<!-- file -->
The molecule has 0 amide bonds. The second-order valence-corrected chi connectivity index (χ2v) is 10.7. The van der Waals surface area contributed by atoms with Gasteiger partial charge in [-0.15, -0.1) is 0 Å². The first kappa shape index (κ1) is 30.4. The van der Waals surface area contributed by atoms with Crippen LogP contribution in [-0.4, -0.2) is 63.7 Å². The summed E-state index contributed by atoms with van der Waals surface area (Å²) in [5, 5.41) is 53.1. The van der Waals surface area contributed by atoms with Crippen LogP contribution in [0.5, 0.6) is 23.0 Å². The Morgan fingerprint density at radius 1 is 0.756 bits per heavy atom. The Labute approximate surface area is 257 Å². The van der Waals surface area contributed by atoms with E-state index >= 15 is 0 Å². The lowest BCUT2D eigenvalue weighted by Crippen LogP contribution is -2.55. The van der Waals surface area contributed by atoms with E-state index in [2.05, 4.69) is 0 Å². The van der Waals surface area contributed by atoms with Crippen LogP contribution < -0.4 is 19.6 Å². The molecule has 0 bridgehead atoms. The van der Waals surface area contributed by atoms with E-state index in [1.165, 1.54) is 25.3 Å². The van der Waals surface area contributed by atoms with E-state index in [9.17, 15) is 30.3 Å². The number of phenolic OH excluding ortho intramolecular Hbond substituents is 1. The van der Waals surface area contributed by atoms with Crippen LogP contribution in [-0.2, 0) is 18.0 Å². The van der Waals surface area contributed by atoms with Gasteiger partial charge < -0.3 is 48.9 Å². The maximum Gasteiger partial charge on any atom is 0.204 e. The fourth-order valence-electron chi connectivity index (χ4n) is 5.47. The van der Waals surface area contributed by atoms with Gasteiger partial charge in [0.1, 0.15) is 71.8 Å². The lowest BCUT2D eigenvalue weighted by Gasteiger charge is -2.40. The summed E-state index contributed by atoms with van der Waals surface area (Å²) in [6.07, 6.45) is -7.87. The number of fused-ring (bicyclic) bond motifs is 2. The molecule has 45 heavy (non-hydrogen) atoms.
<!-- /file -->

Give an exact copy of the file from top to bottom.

The molecule has 0 amide bonds. The second-order valence-corrected chi connectivity index (χ2v) is 10.7. The van der Waals surface area contributed by atoms with Gasteiger partial charge in [-0.15, -0.1) is 0 Å². The first kappa shape index (κ1) is 30.4. The van der Waals surface area contributed by atoms with Crippen LogP contribution in [-0.4, -0.2) is 63.7 Å². The summed E-state index contributed by atoms with van der Waals surface area (Å²) in [5, 5.41) is 53.1. The van der Waals surface area contributed by atoms with Crippen LogP contribution in [0.5, 0.6) is 23.0 Å². The Morgan fingerprint density at radius 1 is 0.756 bits per heavy atom. The Labute approximate surface area is 257 Å². The van der Waals surface area contributed by atoms with E-state index >= 15 is 0 Å². The lowest BCUT2D eigenvalue weighted by Crippen LogP contribution is -2.55. The van der Waals surface area contributed by atoms with E-state index in [2.05, 4.69) is 0 Å². The van der Waals surface area contributed by atoms with Crippen LogP contribution < -0.4 is 19.6 Å². The molecule has 0 bridgehead atoms. The van der Waals surface area contributed by atoms with E-state index in [1.165, 1.54) is 25.3 Å². The van der Waals surface area contributed by atoms with E-state index in [9.17, 15) is 30.3 Å². The number of phenolic OH excluding ortho intramolecular Hbond substituents is 1. The van der Waals surface area contributed by atoms with Crippen LogP contribution in [-0.2, 0) is 18.0 Å². The van der Waals surface area contributed by atoms with Gasteiger partial charge < -0.3 is 48.9 Å². The maximum Gasteiger partial charge on any atom is 0.204 e. The fourth-order valence-electron chi connectivity index (χ4n) is 5.47. The van der Waals surface area contributed by atoms with Gasteiger partial charge in [0.1, 0.15) is 71.8 Å². The lowest BCUT2D eigenvalue weighted by Gasteiger charge is -2.40. The summed E-state index contributed by atoms with van der Waals surface area (Å²) in [6.07, 6.45) is -7.87. The number of fused-ring (bicyclic) bond motifs is 2. The molecule has 45 heavy (non-hydrogen) atoms.